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Valeo

When Valeo Electronics & Connective Systems Branch in France needed to ensure the reliability of the electronic motor control unit governing the speed of an engine-cooling fan, they turned immediately to the Flotherm thermal simulation software.

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These comparisons confirmed the temperatures predicted by Flotherm, and gave us full confidence that the prototype motor control unit complied with thermal specifications. At the same time, the simulations allowed us to speed up and optimise the design, minimizing the weight of the product and therefore the costs of manufacturing. For mass-market products such as control units for cars, these cost savings can be huge.”

Marc Iliozer, Valeo Engineer

When Valeo Electronics & Connective Systems Branch in France needed to ensure the reliability of the electronic motor control unit governing the speed of an engine-cooling fan, they turned immediately to the Flotherm thermal simulation software. The electronic motor control unit is a sealed aluminium and plastic box situated in an extremely harsh environment, close to the engine, and is subject to ambient temperatures of up to 120°C.

Using thermal simulation combined with infra-red imaging, Valeo engineer Marc Iliozer was able to predict the temperature of the sensitive electronic devices inside the control unit quickly and accurately, and ensure that all components would operate inside their specified temperature limits – essential for their reliability.

Detailed, board-level thermal simulations were carried out at the beginning of the design process, before fixing the locations of the key components on the board. Thermal engineer Marc Iliozer states “It was vital for me to work closely with the electronic engineers at this early stage, so that thermal solutions such as adding copper layers or thermal vias to reduce the temperature of critical components could be investigated and decided while there was still time to influence the component layout and board design. Working this way, we quickly arrived at a final solution which was acceptable from both electronic and thermal viewpoints.”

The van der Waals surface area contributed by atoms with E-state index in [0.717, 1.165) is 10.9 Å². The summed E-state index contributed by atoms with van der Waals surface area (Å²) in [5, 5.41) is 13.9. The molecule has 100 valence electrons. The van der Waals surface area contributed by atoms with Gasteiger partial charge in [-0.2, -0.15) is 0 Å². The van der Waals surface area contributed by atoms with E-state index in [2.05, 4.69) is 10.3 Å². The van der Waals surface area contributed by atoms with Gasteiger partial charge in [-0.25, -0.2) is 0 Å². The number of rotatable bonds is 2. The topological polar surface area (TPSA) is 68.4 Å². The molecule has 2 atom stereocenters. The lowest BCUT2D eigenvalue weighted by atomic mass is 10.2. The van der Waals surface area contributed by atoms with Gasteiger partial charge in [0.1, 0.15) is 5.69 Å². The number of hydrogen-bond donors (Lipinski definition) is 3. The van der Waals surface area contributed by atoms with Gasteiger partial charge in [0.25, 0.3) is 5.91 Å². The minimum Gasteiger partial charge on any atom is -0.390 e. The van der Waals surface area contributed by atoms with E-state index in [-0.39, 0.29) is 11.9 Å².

Throughout the design process, thermal simulations and measurements were combined, with infrared camera and thermocouple measurements being used to check and calibrate the thermal model predictions, and vice-versa.

Excellent correlation between IR measurements and thermal simulations were observed, even on such details as the copper tracks at the surface of the PCB (which are subject to a non-linear heating phenomenon known as “Joule heating”) and in the components themselves, where the thermal conductivity changes with temperature. Marc Iliozer states, “These comparisons confirmed the temperatures predicted by Flotherm, and gave us full confidence that the prototype motor control unit complied with thermal specifications. At the same time, the simulations allowed us to speed up and optimise the design, minimizing the weight of the product and therefore the costs of manufacturing. For mass-market products such as control units for cars, these cost savings can be huge.”

 
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